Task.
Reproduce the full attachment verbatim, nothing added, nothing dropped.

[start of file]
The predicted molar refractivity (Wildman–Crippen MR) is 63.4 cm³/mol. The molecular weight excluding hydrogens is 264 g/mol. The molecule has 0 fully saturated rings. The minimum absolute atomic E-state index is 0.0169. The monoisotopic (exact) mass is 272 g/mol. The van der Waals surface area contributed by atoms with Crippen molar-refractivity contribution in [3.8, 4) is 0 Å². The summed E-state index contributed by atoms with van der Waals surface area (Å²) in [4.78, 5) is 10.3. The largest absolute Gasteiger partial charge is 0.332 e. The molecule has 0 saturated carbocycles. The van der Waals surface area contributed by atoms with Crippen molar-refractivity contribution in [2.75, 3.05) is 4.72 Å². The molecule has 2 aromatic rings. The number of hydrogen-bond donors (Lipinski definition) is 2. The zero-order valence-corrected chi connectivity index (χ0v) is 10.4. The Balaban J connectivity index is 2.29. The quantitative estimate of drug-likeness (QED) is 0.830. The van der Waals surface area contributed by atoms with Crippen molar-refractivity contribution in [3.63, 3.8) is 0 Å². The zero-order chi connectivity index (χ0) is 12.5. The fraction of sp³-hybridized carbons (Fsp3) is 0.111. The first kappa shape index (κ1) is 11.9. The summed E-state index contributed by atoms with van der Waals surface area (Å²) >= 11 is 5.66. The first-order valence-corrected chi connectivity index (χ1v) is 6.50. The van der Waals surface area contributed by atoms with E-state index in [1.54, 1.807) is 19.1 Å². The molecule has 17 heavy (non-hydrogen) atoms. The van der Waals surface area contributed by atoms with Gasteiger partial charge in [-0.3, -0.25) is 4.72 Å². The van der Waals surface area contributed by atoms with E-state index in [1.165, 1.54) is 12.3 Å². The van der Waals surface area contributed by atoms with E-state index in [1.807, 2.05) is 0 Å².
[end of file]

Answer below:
The predicted molar refractivity (Wildman–Crippen MR) is 63.4 cm³/mol. The molecular weight excluding hydrogens is 264 g/mol. The molecule has 0 fully saturated rings. The minimum absolute atomic E-state index is 0.0169. The monoisotopic (exact) mass is 272 g/mol. The van der Waals surface area contributed by atoms with Crippen molar-refractivity contribution in [3.8, 4) is 0 Å². The summed E-state index contributed by atoms with van der Waals surface area (Å²) in [4.78, 5) is 10.3. The largest absolute Gasteiger partial charge is 0.332 e. The molecule has 0 saturated carbocycles. The van der Waals surface area contributed by atoms with Crippen molar-refractivity contribution in [2.75, 3.05) is 4.72 Å². The molecule has 2 aromatic rings. The number of hydrogen-bond donors (Lipinski definition) is 2. The zero-order valence-corrected chi connectivity index (χ0v) is 10.4. The Balaban J connectivity index is 2.29. The quantitative estimate of drug-likeness (QED) is 0.830. The van der Waals surface area contributed by atoms with Crippen molar-refractivity contribution in [3.63, 3.8) is 0 Å². The zero-order chi connectivity index (χ0) is 12.5. The fraction of sp³-hybridized carbons (Fsp3) is 0.111. The first kappa shape index (κ1) is 11.9. The summed E-state index contributed by atoms with van der Waals surface area (Å²) >= 11 is 5.66. The first-order valence-corrected chi connectivity index (χ1v) is 6.50. The van der Waals surface area contributed by atoms with E-state index in [1.54, 1.807) is 19.1 Å². The molecule has 17 heavy (non-hydrogen) atoms. The van der Waals surface area contributed by atoms with Gasteiger partial charge in [-0.3, -0.25) is 4.72 Å². The van der Waals surface area contributed by atoms with E-state index in [1.165, 1.54) is 12.3 Å². The van der Waals surface area contributed by atoms with E-state index in [1.807, 2.05) is 0 Å².